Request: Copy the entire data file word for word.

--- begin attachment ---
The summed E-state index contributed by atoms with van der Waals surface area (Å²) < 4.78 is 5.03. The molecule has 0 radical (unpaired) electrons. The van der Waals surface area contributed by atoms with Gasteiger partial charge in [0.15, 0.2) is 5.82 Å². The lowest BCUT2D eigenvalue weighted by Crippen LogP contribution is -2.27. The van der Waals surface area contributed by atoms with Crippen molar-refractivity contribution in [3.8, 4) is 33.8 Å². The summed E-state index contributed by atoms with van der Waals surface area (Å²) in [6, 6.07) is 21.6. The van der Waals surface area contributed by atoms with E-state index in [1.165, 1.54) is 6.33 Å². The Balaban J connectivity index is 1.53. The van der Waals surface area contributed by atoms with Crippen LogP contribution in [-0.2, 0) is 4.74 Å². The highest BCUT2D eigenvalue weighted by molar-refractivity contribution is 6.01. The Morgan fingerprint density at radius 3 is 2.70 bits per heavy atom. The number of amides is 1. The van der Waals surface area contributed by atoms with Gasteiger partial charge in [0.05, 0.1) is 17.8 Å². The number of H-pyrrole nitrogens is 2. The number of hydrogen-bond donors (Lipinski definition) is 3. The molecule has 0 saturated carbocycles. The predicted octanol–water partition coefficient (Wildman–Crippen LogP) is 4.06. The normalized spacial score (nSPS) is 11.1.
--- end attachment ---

The summed E-state index contributed by atoms with van der Waals surface area (Å²) < 4.78 is 5.03. The molecule has 0 radical (unpaired) electrons. The van der Waals surface area contributed by atoms with Gasteiger partial charge in [0.15, 0.2) is 5.82 Å². The lowest BCUT2D eigenvalue weighted by Crippen LogP contribution is -2.27. The van der Waals surface area contributed by atoms with Crippen molar-refractivity contribution in [3.8, 4) is 33.8 Å². The summed E-state index contributed by atoms with van der Waals surface area (Å²) in [6, 6.07) is 21.6. The van der Waals surface area contributed by atoms with E-state index in [1.165, 1.54) is 6.33 Å². The Balaban J connectivity index is 1.53. The van der Waals surface area contributed by atoms with Crippen LogP contribution in [-0.2, 0) is 4.74 Å². The highest BCUT2D eigenvalue weighted by molar-refractivity contribution is 6.01. The Morgan fingerprint density at radius 3 is 2.70 bits per heavy atom. The number of amides is 1. The van der Waals surface area contributed by atoms with Gasteiger partial charge in [0.05, 0.1) is 17.8 Å². The number of H-pyrrole nitrogens is 2. The number of hydrogen-bond donors (Lipinski definition) is 3. The molecule has 0 saturated carbocycles. The predicted octanol–water partition coefficient (Wildman–Crippen LogP) is 4.06. The normalized spacial score (nSPS) is 11.1.